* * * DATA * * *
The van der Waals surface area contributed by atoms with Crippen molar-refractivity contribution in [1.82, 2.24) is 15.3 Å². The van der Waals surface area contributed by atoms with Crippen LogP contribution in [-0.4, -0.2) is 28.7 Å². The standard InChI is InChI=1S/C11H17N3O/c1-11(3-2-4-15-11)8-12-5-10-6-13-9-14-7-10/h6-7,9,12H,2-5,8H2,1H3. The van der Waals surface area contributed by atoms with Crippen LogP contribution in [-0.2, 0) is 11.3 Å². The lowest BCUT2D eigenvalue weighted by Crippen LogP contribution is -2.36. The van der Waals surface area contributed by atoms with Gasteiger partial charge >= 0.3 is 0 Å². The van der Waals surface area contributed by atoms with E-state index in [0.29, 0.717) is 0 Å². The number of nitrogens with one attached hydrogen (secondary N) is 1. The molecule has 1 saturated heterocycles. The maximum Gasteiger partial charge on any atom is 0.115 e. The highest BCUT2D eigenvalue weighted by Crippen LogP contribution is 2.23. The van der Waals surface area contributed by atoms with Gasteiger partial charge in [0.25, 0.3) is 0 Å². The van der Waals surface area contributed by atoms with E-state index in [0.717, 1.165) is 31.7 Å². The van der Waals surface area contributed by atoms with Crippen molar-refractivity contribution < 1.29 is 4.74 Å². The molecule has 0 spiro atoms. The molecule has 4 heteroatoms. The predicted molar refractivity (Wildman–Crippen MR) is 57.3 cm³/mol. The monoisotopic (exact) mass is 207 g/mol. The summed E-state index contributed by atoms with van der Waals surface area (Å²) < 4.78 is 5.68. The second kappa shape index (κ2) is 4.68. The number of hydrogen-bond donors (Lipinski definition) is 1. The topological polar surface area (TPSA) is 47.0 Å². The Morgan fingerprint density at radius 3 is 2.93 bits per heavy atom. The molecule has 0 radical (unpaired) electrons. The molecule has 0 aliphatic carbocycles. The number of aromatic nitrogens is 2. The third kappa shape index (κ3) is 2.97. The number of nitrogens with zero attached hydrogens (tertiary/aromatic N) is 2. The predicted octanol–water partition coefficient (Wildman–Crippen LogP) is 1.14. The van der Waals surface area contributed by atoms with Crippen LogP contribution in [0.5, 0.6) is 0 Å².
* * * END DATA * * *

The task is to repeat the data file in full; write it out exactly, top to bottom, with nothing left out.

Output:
The van der Waals surface area contributed by atoms with Crippen molar-refractivity contribution in [1.82, 2.24) is 15.3 Å². The van der Waals surface area contributed by atoms with Crippen LogP contribution in [-0.4, -0.2) is 28.7 Å². The standard InChI is InChI=1S/C11H17N3O/c1-11(3-2-4-15-11)8-12-5-10-6-13-9-14-7-10/h6-7,9,12H,2-5,8H2,1H3. The van der Waals surface area contributed by atoms with Crippen LogP contribution in [-0.2, 0) is 11.3 Å². The lowest BCUT2D eigenvalue weighted by Crippen LogP contribution is -2.36. The van der Waals surface area contributed by atoms with Gasteiger partial charge >= 0.3 is 0 Å². The van der Waals surface area contributed by atoms with E-state index in [0.29, 0.717) is 0 Å². The number of nitrogens with one attached hydrogen (secondary N) is 1. The molecule has 1 saturated heterocycles. The maximum Gasteiger partial charge on any atom is 0.115 e. The highest BCUT2D eigenvalue weighted by Crippen LogP contribution is 2.23. The van der Waals surface area contributed by atoms with Gasteiger partial charge in [0.25, 0.3) is 0 Å². The van der Waals surface area contributed by atoms with E-state index in [0.717, 1.165) is 31.7 Å². The van der Waals surface area contributed by atoms with Crippen molar-refractivity contribution < 1.29 is 4.74 Å². The molecule has 0 spiro atoms. The molecule has 4 heteroatoms. The predicted molar refractivity (Wildman–Crippen MR) is 57.3 cm³/mol. The monoisotopic (exact) mass is 207 g/mol. The summed E-state index contributed by atoms with van der Waals surface area (Å²) < 4.78 is 5.68. The second kappa shape index (κ2) is 4.68. The number of hydrogen-bond donors (Lipinski definition) is 1. The topological polar surface area (TPSA) is 47.0 Å². The Morgan fingerprint density at radius 3 is 2.93 bits per heavy atom. The molecule has 0 radical (unpaired) electrons. The molecule has 0 aliphatic carbocycles. The number of aromatic nitrogens is 2. The third kappa shape index (κ3) is 2.97. The number of nitrogens with zero attached hydrogens (tertiary/aromatic N) is 2. The predicted octanol–water partition coefficient (Wildman–Crippen LogP) is 1.14. The van der Waals surface area contributed by atoms with Crippen LogP contribution in [0.5, 0.6) is 0 Å².